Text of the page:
The majority of adult spring Chinook, not 'some adult fish,' died in Butte Creek fish kill


By Dan Bacher | 

In a recent website post entitled “The Myths and Facts — Sacramento Valley Salmon,” ( the Northern California Water Association (NCWA) attempts to minimize the impact of a big fish kill this summer on Butte Creek.

The same assertions are found here on a later post:

NCWA states:

• "The return of spring-run Chinook to the holding pools in the upper reach of Butte Creek this year was extraordinary and one of the largest runs seen in the past several decades, with estimates ranging from 15,000 to 20,000 adult fish.

• When the salmon reached their spawning grounds in the upper creek, the holding fish were exposed to periods of high temperatures, which appeared to be lethal for some adult fish.”

The first sentence is true, but the second, that the exposure of the spring Chinooks for periods of high temperatures "appeared to be lethal for some adult fish," is at best a huge understatement. 

In reality, the majority, not "some of the adult fish," died before spawning because of disease spurred by low, warm water conditions. That’s backed up by the data available from the California Department of Fish and Wildlife’s snorkel surveys on the creek.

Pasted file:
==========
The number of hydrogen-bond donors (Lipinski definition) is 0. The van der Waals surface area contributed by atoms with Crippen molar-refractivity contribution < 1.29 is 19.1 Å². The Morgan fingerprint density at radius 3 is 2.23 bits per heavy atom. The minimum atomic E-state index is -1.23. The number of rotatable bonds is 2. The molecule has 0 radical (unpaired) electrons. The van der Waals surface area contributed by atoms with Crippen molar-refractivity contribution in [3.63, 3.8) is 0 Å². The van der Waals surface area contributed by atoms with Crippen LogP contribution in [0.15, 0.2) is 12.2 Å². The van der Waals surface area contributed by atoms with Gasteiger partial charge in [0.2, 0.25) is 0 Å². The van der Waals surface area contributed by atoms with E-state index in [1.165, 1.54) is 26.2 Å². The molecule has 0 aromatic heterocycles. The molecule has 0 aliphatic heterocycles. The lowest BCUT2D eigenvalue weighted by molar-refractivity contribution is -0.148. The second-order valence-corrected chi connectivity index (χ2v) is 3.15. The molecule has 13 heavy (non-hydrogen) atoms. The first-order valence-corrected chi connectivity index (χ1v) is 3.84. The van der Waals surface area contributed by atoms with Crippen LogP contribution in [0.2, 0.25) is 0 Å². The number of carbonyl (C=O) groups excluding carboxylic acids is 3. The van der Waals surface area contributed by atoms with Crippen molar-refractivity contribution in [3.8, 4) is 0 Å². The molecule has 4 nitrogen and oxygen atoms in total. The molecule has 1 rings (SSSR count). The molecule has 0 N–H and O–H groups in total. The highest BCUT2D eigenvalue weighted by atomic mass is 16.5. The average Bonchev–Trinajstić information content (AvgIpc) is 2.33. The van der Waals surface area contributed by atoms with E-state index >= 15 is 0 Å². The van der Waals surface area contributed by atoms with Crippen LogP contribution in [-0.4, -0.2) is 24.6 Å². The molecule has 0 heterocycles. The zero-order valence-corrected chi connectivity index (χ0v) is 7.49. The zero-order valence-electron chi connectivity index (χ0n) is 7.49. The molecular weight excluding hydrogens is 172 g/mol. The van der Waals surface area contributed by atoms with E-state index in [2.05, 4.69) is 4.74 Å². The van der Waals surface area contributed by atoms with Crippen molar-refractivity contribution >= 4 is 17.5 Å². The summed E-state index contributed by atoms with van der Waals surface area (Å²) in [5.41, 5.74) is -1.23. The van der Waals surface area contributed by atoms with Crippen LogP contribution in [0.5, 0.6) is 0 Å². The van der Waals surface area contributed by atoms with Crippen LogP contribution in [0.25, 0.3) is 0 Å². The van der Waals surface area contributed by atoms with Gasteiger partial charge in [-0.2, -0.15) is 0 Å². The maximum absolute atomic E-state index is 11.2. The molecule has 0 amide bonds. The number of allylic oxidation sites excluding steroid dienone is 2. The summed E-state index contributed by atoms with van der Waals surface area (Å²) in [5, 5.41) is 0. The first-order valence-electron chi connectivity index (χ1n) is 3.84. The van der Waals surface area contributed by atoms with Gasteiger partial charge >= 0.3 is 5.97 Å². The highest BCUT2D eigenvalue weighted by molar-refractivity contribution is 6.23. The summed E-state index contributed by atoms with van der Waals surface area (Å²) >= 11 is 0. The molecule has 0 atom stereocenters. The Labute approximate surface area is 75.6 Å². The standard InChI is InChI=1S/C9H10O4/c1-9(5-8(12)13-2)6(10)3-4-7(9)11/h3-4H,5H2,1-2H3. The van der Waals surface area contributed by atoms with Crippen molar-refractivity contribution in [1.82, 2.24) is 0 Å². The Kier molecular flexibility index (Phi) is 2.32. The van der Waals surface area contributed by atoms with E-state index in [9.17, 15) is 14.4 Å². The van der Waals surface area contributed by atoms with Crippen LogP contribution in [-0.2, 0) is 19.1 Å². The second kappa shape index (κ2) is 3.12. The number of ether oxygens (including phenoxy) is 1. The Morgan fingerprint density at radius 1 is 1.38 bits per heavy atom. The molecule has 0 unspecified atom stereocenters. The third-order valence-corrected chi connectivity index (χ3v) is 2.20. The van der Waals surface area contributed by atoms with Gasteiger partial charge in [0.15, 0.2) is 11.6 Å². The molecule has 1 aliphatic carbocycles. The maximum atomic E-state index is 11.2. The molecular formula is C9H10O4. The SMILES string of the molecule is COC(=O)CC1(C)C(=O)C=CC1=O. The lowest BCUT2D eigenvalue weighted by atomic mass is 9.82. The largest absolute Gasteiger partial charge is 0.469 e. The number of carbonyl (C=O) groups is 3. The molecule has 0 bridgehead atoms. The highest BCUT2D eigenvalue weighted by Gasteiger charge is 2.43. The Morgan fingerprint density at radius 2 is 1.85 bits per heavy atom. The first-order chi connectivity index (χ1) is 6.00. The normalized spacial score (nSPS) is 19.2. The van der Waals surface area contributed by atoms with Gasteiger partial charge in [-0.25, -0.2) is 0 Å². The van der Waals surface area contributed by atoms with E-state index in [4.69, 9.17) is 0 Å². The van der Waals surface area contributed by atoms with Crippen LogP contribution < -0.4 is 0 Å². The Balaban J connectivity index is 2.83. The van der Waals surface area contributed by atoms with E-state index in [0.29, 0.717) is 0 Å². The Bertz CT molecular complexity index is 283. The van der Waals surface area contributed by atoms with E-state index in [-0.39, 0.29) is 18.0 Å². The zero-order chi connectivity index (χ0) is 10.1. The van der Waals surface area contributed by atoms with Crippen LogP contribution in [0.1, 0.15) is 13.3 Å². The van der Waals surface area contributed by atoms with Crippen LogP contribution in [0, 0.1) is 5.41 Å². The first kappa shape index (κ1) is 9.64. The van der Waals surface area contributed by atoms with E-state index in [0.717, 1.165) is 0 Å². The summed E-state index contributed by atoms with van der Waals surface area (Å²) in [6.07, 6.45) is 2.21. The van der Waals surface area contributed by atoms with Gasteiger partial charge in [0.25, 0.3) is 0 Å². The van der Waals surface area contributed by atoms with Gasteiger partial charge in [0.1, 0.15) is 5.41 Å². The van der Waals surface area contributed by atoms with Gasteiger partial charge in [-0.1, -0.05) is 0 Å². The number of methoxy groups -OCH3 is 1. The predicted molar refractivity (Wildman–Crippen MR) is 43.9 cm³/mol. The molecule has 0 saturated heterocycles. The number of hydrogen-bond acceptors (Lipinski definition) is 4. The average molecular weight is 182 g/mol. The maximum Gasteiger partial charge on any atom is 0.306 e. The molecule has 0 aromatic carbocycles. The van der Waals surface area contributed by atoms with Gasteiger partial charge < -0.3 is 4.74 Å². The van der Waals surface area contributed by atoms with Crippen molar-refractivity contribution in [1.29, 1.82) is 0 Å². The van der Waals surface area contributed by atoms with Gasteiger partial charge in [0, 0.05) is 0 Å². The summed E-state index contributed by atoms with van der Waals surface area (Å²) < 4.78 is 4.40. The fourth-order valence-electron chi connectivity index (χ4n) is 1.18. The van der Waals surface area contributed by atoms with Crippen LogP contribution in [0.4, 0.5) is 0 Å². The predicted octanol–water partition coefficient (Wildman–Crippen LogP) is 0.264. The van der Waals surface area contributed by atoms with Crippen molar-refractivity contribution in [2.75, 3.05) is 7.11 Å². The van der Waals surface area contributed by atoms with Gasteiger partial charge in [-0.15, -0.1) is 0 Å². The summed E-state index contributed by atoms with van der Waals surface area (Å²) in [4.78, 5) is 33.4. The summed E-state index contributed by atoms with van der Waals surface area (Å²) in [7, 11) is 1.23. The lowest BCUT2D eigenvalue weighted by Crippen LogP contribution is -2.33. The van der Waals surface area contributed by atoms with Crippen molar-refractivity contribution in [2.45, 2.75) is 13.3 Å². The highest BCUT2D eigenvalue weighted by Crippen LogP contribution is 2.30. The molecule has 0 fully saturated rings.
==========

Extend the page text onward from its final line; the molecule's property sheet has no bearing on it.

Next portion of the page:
First, the CDFW detailed in a snorkel survey report on the creek that 12,370 salmon had died before spawning from June 1 to July 27, 2021. That's the majority of the 18,000 fish, not "some of the adult fish,” that the CDFW estimated ran up the creek this year to spawn:

Second, the next CDFW snorkel survey reported that 14,500 fish out of the estimated 18,000 spring Chinook died before spawning by August 3.

Again, this is not "some adult fish," as the NCWA contends. It's the majority of the run, based on the estimate of 18,000 fish provided by the CDFW.

The good news is that the remaining fish that survived the lethally warm conditions have been spawning successfully on the creek. I will post the final data on the CDFW’s final numbers of fish that spawned and the pre-spawn mortality as soon as it becomes available.

According to Allen Harthorn, Executive Director of Friends of Butte Creek, in the Friends of Butte Creek newsletter on October 12, “The real test of the resilience of the Butte Creek Spring Run is happening as we write. Survivors by the hundreds are digging the gravel and doing their salmon dance. Spawning began around the 20th of September and continues in earnest through this writing.”

“Fresh female spawners were sighted October 11th. There should be at least one more week of activity. Water temperatures have plummeted, flows are good and the survivors will hopefully have reasonable success. The temperature extremes they faced could greatly reduce the success of the eggs. CFDW will be monitoring the out-migrants this fall and winter and we will keep you up to date as information is available,” stated Harthorn.

Harthorn added, “Don't forget to make a contribution for our water rights appraisal so we can guarantee flows in Butte Creek. The water right we are acquiring amounts to 25% of all the water in Butte Creek below Hwy 99. Go to:

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